On her third album, the former Nickelodeon star sheds the cute popstar image, adopting a message of empowerment that rings true
Orbital : Brighton Centre
Michelangelo and Kubrick to a disco beat? That's entertainment...
Hartnolls have certainly grasped the nettle and retooled their live spectacular for the post-trance generation. The Pop Art stage set of spinning space-station debris and
flickering screens is their best yet, gleamingly unobtrusive yet huge.
Orbitall know how to rock a crowd, starting big and loud, then building to vast and deafening. The kick-drums of 'Funny Break' have been cranked to 11, the chunky electro pulse of 'Illuminate' fattened for Christmas. No room has been left for slackness or noodling. Tonight, every sonic texture is shiny and Day-Glo, every living creature within 500 metres a percussion instrument. Even right at the back of the crowd, teenagers raise their flashing electric wristbands to the skies and wave glo-sticks in each other's faces.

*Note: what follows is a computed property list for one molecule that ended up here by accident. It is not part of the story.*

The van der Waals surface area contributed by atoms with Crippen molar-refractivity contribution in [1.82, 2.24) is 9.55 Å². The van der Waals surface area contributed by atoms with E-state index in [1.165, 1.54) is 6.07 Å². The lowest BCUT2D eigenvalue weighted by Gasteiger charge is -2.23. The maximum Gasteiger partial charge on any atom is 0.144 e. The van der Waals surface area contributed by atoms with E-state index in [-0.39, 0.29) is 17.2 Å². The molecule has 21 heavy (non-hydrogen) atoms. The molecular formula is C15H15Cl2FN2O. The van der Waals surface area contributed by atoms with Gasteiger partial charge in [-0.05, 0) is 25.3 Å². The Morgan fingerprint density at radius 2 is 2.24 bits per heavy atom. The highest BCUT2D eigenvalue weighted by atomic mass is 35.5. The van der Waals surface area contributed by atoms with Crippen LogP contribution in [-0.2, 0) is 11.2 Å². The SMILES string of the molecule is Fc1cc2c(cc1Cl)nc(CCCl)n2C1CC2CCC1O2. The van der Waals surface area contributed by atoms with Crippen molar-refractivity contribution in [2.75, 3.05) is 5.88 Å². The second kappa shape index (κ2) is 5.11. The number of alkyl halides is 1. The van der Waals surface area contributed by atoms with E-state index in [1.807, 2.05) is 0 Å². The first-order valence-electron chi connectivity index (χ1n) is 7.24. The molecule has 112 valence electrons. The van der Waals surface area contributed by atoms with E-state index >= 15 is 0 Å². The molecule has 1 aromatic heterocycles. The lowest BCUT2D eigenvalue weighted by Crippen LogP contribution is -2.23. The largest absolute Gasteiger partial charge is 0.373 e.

Haven't they heard Orbital aren't 'kewl' any more? Doh!
Yes, they play their drum'n'bass Doctor Who theme and yes, it's cheesy as hell. But it is also funny and cheeky and gets a huge cheer. Lighten up, dude. It's also book-ended by 'Impact' and 'Chime', two mighty old-skool rave reliables which seem to amass more hooks, peaks and orgasmic epiphanies with the passing years.
The Gatecrasher wannabes at the back go mental as images fill the screen of giant hands touching in slow motion over planet Earth. Like, deep.
Michelangelo and Kubrick to a disco beat? That's entertainment.
A smarter and more mature film than the first Bad Neighbours, albeit one that still loves a good dick joke
A satisfying return to Verve form that’s also a churning maelstrom of death, riots, revolution, terrorism and two-faced politicians
Oscar Scheller’s been compared to Blur and Elastica, and that sounds about right
Medium-sized guests and the vibey sounds of tropical house combine on an album that's not quite euphoric